May 20, 0215
International Missing Children’s Day has been launched with the intention of helping to bring home abducted and missing children.
Justice Minister Michael Keenan and Australian Federal Police (AFP) Commissioner Andrew Colvin have launched an International Missing Children’s Day campaign in Sydney today.
With the simple slogan ‘Help bring them home’, the focus of the launch held at Fairground Follies in St Peters was on children abducted by a parent.
Michael Watter’s twin daughters were taken by their mother just after he dropped them at school last year.
“Hearing the laughter of other children makes my throat tighten and my eyes sting.”
Thirteen-year-old Laura Veasey and her 11-year-old brother Harrison were also taken by their mother in 2013.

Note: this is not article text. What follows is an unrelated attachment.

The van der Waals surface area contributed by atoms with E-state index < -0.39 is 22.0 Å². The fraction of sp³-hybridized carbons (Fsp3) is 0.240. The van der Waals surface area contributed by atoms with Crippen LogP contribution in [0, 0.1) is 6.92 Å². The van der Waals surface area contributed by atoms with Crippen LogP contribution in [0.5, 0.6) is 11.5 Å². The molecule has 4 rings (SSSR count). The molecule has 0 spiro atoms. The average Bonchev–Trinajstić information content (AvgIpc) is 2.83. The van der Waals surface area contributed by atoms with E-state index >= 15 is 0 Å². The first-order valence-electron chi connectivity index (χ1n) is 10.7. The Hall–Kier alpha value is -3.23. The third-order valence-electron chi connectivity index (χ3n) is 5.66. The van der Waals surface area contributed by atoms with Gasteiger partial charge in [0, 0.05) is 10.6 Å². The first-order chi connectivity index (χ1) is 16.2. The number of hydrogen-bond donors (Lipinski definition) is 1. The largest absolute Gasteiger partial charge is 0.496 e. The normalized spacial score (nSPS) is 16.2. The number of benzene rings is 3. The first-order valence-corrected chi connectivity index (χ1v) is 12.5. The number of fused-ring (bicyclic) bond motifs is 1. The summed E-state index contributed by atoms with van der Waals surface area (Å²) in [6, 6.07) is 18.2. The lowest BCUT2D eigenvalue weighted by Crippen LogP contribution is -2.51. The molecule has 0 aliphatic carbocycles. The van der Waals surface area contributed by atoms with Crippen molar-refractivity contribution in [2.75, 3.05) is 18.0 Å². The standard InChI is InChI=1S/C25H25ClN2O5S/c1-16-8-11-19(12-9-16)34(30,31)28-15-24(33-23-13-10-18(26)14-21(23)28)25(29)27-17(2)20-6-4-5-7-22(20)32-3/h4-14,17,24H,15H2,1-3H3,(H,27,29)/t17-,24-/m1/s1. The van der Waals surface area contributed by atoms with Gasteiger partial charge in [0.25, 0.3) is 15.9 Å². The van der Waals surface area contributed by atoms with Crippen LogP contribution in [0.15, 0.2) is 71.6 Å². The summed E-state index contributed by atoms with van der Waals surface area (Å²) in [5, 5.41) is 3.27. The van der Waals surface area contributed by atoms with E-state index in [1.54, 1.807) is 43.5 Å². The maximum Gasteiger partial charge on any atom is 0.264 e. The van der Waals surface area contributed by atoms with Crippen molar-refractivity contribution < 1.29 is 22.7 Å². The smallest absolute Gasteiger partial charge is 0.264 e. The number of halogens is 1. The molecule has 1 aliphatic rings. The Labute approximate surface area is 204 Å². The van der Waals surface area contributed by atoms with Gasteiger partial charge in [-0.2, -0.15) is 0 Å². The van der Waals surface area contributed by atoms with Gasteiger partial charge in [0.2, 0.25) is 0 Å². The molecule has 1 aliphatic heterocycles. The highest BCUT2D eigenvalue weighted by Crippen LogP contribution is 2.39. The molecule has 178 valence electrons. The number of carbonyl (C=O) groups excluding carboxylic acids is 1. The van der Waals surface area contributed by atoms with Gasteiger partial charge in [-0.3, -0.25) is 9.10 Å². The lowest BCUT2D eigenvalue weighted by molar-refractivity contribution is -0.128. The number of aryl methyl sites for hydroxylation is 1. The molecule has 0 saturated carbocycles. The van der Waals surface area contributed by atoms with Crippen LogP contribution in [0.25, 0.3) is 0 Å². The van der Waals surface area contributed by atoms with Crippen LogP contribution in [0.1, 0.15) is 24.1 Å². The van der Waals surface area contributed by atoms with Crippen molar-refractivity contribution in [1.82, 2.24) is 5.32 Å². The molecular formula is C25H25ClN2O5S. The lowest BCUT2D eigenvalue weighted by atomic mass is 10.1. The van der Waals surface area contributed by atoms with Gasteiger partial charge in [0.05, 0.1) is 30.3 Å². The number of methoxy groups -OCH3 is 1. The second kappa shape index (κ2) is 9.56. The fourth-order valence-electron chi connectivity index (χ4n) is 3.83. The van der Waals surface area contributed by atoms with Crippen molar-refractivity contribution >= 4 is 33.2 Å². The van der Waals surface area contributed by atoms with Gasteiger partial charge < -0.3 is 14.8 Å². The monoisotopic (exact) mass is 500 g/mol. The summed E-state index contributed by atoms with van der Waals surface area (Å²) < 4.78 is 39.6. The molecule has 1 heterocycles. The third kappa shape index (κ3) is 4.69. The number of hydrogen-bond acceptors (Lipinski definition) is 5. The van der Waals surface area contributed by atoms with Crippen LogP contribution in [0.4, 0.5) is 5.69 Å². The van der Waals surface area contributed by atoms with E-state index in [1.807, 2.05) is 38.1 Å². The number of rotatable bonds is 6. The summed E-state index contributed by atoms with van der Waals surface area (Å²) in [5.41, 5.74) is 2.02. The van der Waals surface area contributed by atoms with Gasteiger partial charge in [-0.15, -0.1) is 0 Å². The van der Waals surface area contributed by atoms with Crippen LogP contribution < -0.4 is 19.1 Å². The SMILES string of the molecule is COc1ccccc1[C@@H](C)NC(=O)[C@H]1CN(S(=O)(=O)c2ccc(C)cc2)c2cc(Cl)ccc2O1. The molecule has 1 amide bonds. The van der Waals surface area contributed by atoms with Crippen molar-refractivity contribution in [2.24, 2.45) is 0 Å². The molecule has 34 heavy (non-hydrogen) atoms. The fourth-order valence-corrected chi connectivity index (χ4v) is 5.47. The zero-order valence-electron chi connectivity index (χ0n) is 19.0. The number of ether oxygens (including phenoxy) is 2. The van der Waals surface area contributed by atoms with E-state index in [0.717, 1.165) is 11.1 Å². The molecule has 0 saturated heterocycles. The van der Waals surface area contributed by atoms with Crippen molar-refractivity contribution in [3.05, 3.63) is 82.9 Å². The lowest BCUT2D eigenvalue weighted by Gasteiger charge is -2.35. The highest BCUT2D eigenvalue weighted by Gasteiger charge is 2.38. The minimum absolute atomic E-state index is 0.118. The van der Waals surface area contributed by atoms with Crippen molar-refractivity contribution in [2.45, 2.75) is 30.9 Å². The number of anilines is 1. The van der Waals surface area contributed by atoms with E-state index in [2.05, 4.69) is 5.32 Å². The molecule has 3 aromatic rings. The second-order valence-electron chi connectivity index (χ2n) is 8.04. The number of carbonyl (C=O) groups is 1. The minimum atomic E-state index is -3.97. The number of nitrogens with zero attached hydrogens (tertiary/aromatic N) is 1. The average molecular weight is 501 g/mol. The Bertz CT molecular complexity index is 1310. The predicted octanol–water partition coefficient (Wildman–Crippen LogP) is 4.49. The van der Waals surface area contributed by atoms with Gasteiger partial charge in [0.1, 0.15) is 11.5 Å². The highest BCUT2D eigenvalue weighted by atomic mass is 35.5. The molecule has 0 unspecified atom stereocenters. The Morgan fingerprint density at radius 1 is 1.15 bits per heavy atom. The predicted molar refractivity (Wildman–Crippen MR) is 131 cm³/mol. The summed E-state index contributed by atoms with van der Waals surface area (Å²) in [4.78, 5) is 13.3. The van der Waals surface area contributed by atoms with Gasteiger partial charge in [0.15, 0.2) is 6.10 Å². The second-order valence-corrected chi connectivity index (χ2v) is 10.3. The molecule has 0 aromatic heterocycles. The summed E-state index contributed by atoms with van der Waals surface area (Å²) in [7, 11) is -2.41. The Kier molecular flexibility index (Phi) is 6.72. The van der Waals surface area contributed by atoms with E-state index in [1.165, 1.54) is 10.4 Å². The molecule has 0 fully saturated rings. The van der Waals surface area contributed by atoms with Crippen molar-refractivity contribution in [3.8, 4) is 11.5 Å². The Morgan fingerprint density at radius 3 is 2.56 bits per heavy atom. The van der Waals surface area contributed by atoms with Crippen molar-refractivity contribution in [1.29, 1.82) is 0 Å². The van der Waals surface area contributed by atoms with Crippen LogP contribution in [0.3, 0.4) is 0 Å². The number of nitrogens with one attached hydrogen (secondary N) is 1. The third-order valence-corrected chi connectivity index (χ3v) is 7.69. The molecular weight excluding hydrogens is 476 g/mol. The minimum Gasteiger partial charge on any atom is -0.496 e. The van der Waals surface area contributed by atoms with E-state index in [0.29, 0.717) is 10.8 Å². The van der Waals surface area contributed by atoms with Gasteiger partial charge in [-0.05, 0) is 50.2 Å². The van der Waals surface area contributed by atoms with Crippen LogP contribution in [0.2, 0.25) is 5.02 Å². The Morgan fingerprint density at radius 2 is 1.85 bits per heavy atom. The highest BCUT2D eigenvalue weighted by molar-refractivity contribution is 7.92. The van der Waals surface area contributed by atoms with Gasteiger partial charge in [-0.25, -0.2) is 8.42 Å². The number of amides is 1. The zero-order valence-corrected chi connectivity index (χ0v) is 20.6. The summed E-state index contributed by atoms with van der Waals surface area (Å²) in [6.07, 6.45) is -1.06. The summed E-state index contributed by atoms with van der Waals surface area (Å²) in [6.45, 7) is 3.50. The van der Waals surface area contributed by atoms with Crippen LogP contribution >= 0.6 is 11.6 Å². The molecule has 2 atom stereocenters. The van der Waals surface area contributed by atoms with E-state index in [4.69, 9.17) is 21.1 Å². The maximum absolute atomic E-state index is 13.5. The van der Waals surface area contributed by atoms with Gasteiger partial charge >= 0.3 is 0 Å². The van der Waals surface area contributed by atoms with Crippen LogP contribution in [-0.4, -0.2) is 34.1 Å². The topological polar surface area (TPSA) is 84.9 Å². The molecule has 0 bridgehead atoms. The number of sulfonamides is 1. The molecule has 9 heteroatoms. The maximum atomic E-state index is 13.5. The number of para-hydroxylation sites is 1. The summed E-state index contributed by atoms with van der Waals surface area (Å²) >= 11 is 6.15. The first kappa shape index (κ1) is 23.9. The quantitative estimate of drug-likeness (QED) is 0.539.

David Veasey said parental abduction should be treated as abuse.
“Because the children are with one of the parents it’s not looked as a crime,” Mr Veasey said.
“But, it certainly has the same consequences as if your children were abducted by some other unknown party.”
Harry Speath fears his ex-wife may have taken his son and daughter Serena and Thomas overseas.
“To some extent if feels like they’ve died but there’s no bodies to bury,” Mr Speath said.
The abductions highlighted today are just a fraction of the 400 cases the AFP deals with every year.
International Missing Children’s Day is on May 25 when people gather worldwide to commemorate the missing children who have returned home, remember victims of crime and continue to find those still missing.
The main purpose of the commemoration is to encourage everyone to spread the message of hope for those children still missing.
Two young people under the age of 18 are reported missing every hour in Australia.
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